Applied Structural Geology and in Hydrocarbon Systems Analysis

Trainer(s): Tim Needham
Duration: 5 days

Business context

Structural analysis is a key part of risk assessment in subsurface evaluations. This course is intended to provide participants with the skills to optimize both exploration lead evaluation and reservoir development with respect to structural complexities in hydrocarbon reservoirs such as structural geometries, conduits and seals.

The participants will be introduced to the main elements of geo-mechanics, which then serve as a basis to understand structural geometries and kinematics.  Case histories still provide good illustration materials as it helps understanding mechanics and tectonics.

Participants are encouraged to bring actual cases of their current work to the workshop for general discussion and integrated 'hands-on' problem solving during the workshop. Basic interpretation elements will be discussed  for each tectonic regime.

Who should attend

Exploration and Development Geologists, Geophysicists and Petroleum Engineers  working on the development of hydrocarbons in areas with (complex) tectonic regimes.

Course content


  • Seismic, field and analogue model experiments will be used to demonstrate structural geometries associated with the three main tectonic regimes. Geomechanical properties of faults and host rocks will be assessed.
  • Real case data will be used in an exercise to construct a Mohr diagram from which rock mechanical properties will be deduced.
  • Fault sealing will be treated in the context of local geology, regional tectonics and local geological history. Case history examples will be used to illustrate the theoretical aspects with real case results.
  • Fault sealing by clay smear will be explained and illustrated with a case history.
  • Inversion tectonics is described frequently. In this course a quantitative geomechanical analysis of preferential inversion will be presented and discussed.
  • Fault sealing on the basis of cataclasis will be presented as a quantitative geomechanical method. Calibration of fault seal predictions will be discussed.
  • Exercises will be based on real cases. 

Learning, methods and tools

Exercises and case histories presented throughout the week  provide a strong link between theory and application.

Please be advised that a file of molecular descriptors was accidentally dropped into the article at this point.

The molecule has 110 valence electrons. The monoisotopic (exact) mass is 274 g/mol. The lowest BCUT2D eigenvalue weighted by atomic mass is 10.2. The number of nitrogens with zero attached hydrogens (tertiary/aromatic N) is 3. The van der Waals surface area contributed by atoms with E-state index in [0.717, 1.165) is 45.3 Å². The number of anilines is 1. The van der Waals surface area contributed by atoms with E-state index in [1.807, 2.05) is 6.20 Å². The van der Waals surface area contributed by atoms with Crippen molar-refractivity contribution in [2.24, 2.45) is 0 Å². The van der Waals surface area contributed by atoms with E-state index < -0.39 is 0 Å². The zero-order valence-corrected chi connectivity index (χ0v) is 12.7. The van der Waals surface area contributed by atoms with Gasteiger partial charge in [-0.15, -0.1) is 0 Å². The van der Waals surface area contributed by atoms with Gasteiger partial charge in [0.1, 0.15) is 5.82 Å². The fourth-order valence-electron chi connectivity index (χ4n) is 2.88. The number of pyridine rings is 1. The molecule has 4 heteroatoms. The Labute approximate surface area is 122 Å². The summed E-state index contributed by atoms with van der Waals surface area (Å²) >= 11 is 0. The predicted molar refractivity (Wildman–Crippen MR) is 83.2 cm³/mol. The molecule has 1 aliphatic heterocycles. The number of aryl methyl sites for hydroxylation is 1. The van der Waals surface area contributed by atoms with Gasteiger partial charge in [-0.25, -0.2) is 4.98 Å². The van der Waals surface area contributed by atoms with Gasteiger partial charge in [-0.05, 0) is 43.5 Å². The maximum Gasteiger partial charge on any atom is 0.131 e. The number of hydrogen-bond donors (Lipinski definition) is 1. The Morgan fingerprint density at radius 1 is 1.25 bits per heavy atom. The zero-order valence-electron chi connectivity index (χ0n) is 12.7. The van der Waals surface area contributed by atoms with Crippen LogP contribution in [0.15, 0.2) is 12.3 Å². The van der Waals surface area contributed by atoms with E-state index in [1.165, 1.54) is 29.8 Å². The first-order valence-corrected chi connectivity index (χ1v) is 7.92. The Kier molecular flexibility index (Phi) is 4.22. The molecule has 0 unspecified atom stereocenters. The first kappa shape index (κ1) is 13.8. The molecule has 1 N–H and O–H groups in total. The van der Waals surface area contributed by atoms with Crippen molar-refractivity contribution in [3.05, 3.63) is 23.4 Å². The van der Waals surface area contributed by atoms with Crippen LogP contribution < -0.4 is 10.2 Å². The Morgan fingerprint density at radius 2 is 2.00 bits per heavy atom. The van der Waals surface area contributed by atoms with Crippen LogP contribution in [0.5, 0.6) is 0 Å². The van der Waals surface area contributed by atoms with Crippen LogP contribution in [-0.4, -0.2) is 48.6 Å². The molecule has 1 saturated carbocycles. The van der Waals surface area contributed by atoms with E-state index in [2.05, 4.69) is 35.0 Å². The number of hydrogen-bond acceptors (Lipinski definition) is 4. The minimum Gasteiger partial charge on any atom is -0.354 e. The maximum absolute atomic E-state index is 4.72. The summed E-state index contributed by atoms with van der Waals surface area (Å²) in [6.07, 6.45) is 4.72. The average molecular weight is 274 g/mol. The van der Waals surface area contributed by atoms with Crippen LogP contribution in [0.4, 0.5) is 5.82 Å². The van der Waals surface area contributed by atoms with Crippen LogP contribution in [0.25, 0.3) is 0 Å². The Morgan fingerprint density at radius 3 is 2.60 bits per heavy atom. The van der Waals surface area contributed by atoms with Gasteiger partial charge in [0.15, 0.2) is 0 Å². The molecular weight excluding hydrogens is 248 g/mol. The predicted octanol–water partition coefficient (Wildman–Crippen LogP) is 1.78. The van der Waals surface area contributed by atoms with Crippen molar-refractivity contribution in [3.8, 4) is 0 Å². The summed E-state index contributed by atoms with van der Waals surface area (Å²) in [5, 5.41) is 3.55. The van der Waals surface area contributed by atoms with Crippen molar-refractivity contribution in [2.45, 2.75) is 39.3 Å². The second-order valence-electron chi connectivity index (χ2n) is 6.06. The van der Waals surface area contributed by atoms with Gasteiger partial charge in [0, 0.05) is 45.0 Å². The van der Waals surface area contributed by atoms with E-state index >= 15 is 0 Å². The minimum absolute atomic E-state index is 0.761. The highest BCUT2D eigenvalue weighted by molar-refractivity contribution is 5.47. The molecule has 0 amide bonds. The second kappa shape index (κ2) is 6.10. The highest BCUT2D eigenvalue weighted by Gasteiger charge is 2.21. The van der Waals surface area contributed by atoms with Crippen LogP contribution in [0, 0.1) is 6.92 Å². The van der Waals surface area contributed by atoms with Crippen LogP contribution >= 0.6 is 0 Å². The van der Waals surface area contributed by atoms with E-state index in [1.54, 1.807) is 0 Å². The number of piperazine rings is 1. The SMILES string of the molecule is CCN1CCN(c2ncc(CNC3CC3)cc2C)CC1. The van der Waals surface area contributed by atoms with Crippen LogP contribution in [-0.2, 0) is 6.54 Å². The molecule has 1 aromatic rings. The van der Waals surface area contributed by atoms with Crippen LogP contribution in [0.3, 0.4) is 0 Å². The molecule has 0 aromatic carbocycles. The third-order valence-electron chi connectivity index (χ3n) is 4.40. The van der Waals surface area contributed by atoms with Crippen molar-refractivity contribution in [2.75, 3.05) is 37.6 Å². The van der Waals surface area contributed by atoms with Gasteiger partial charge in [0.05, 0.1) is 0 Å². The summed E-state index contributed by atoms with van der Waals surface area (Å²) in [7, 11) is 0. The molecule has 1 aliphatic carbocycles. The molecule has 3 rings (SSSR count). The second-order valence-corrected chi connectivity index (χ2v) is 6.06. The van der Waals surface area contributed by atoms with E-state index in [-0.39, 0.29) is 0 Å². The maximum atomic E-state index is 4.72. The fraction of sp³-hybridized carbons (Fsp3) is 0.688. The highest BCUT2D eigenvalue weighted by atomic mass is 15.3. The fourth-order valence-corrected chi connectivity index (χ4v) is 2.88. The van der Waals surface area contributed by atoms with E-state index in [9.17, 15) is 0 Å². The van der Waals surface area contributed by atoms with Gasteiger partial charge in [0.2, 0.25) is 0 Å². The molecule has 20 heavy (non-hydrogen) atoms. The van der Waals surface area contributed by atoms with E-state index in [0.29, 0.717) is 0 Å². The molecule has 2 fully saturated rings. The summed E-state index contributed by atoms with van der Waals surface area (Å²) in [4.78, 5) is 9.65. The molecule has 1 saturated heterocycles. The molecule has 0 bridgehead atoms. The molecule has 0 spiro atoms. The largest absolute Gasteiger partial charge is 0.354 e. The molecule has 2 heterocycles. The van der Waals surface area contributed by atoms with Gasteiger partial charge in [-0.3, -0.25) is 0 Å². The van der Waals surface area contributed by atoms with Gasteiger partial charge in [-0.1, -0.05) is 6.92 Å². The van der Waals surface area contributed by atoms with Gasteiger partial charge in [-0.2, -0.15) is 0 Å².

Relevant examples presented by participants can be treated as part of the course if presented in advance, including some example material.

Day by day programme

Day 1

  • Introduction: to petroleum systems
  • The role of structures in petroleum systems
  • To create a 'common ground' in the group, the first day will contain fundamental aspects of structural geology and geo-mechanics and the application of this subject to general geological phenomena as encountered in the oil and gas business.

Day 2

  • Extensional tectonics: rifts, delta's, domes and associated sedimentation patterns.
  • Theory, examples, analogue models, structural geometries and fault properties that are characteristic for extensional tectonic regimes will be covered during Day-2. Structural reservoir types and fault sealing mechanisms will be part of the material.
  • Strike-slip tectonics. Theory, case history, analogue models, seismic interpretation. Structural geometries and faults characteristic of strike-slip tectonic regimes will be covered. The 3D nature of this tectonic setting including pitfalls and traps in structural interpretation will receive special attention

Day 3

  • Compressional tectonics: fold-and-thrust belts
  • Compressional tectonics: fault reactivation - multi-phase tectonics
  • Theory, case histories, analogue models, seismic interpretation exercise.
  • Pore pressure prediction and overpressure generation mechanisms
  • Structural geometries and fault properties that are characteristic for compressional tectonic regimes will be treated during Day 3.
  • The mechanics of fault reactivation (inversion tectonics) will be discussed.

Day 4

  • Diapirs and associated structures
  • Fault sealing and top seal integrity. Structural reservoir types and fault sealing mechanisms for all tectonic regimes will be part of the material.
  • Aspects of salt-tectonics will be discussed during the morning of day-4. Examples from the North Sea and the Gulf of Mexico, interpretation exercise. This session will be used to discuss fault sealing mechanisms and approaches to evaluate top seal integrity in exploration and in production scenarios.

Day 5

  • Fracture systems: fracture mechanics, reservoir examples and outcrop examples
  • Analysis of fault and fracture systems, including fractal properties of fault and fractures and prediction of sub-seismic faults.
  • Theory, case histories, analogue models. Fracture mechanics, fracture types, natural fracture systems and their influence on reservoir characteristics and production strategies will be discussed.
  • Course summary.